While, as a recovering economic developer, I love good brand name job postings in North Carolina, I definitely wish our state would invest in the infrastructure of the northern state’s startup ecosystems. Sure, I’m proud that Apple picked North Carolina with incentives, but an equal amount of money in support of startups would work magic to nurture the next batch of startups to grow into unicorn billion dollar employers.

I get it. Politicians don’t like the idea of ​​government dollars going directly to individual entrepreneurs since 70% of startups can fail in their first three to five years. They REALLY don’t want to be in the business of picking winners and losers from private companies in their regions. A lost investment would cost them votes.

But in case you notice, I didn’t say that. When the state has invested in the ecosystem organizations, these organizations create programs for entrepreneurs. The Kauffman Foundation’s legacy FasTrac program used to say that 70% of participating startups survived and thrived in structured programming beyond five years.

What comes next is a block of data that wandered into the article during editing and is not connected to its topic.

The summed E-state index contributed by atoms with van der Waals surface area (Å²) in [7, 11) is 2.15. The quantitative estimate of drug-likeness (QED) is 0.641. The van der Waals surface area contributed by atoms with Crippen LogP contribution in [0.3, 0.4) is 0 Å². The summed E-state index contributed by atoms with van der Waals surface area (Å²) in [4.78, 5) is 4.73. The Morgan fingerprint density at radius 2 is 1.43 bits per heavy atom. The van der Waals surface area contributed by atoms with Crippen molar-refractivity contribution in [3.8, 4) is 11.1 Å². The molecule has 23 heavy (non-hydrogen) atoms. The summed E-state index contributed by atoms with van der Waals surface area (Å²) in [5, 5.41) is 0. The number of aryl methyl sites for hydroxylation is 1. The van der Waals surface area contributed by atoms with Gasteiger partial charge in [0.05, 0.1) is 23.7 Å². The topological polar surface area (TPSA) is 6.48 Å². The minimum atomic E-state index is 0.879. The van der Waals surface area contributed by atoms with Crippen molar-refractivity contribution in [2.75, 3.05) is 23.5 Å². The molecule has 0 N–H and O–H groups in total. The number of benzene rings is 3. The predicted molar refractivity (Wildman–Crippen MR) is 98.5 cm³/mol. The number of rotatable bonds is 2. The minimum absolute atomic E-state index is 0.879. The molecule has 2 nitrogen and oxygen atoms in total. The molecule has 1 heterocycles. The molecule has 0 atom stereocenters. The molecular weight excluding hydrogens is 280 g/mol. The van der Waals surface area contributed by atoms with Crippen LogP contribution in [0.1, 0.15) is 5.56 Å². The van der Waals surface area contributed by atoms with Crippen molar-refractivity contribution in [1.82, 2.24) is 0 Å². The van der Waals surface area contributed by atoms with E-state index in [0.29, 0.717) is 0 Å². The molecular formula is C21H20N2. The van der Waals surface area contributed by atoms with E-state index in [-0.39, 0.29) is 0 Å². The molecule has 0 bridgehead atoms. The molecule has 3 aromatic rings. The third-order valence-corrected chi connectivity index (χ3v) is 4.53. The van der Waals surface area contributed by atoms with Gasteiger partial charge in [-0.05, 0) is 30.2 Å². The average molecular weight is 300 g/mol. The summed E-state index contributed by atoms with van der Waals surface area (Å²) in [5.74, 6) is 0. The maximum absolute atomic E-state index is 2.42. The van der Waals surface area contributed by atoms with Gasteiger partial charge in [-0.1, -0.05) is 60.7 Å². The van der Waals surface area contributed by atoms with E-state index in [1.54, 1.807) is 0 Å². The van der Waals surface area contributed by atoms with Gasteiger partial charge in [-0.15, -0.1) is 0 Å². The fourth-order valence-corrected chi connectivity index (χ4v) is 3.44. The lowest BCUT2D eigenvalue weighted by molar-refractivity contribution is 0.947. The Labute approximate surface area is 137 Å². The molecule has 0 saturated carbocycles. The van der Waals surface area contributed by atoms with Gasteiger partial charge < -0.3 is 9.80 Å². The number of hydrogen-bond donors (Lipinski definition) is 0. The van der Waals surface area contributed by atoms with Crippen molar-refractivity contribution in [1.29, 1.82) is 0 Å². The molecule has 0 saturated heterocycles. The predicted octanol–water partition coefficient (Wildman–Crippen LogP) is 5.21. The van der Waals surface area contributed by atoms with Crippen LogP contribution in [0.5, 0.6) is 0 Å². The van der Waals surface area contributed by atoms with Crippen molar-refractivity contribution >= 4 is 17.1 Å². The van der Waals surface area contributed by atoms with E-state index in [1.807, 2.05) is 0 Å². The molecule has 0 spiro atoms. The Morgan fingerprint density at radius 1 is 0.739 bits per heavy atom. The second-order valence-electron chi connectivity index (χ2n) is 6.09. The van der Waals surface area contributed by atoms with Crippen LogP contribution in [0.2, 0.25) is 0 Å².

How did Wilmington NC develop our local economy??

No, Wilmington is still isolated from state government resources by the imaginary I-95 dividing line east of the triangle, and we haven’t had big job postings from Apple, Microsoft, Facebook, and no auto and aerospace job postings.

Yes, some of our larger companies have received “Retention Incentives” grants, which require companies to claim they are considering moving or expanding to another state to pressure local and state economic developers, provide them with jobs and grants set up for infrastructure costs.